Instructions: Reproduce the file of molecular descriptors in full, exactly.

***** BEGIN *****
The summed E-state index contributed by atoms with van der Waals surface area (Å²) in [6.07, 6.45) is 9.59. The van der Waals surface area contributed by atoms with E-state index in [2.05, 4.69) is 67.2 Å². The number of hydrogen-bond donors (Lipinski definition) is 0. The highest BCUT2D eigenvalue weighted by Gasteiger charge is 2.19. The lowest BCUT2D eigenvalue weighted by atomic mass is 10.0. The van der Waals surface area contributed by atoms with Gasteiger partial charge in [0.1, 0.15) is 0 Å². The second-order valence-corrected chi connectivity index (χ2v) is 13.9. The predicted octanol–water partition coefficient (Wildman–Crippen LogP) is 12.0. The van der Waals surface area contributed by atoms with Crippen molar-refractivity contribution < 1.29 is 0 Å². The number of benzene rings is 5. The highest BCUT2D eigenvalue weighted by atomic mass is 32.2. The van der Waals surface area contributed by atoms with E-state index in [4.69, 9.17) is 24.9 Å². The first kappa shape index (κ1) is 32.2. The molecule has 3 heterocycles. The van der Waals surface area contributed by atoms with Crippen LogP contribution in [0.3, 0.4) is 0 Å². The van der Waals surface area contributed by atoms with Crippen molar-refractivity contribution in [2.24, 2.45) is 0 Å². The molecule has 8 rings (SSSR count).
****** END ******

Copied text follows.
The summed E-state index contributed by atoms with van der Waals surface area (Å²) in [6.07, 6.45) is 9.59. The van der Waals surface area contributed by atoms with E-state index in [2.05, 4.69) is 67.2 Å². The number of hydrogen-bond donors (Lipinski definition) is 0. The highest BCUT2D eigenvalue weighted by Gasteiger charge is 2.19. The lowest BCUT2D eigenvalue weighted by atomic mass is 10.0. The van der Waals surface area contributed by atoms with Gasteiger partial charge in [0.1, 0.15) is 0 Å². The second-order valence-corrected chi connectivity index (χ2v) is 13.9. The predicted octanol–water partition coefficient (Wildman–Crippen LogP) is 12.0. The van der Waals surface area contributed by atoms with Crippen molar-refractivity contribution < 1.29 is 0 Å². The number of benzene rings is 5. The highest BCUT2D eigenvalue weighted by atomic mass is 32.2. The van der Waals surface area contributed by atoms with E-state index in [4.69, 9.17) is 24.9 Å². The first kappa shape index (κ1) is 32.2. The molecule has 3 heterocycles. The van der Waals surface area contributed by atoms with Crippen LogP contribution in [0.3, 0.4) is 0 Å². The van der Waals surface area contributed by atoms with Crippen molar-refractivity contribution in [2.24, 2.45) is 0 Å². The molecule has 8 rings (SSSR count).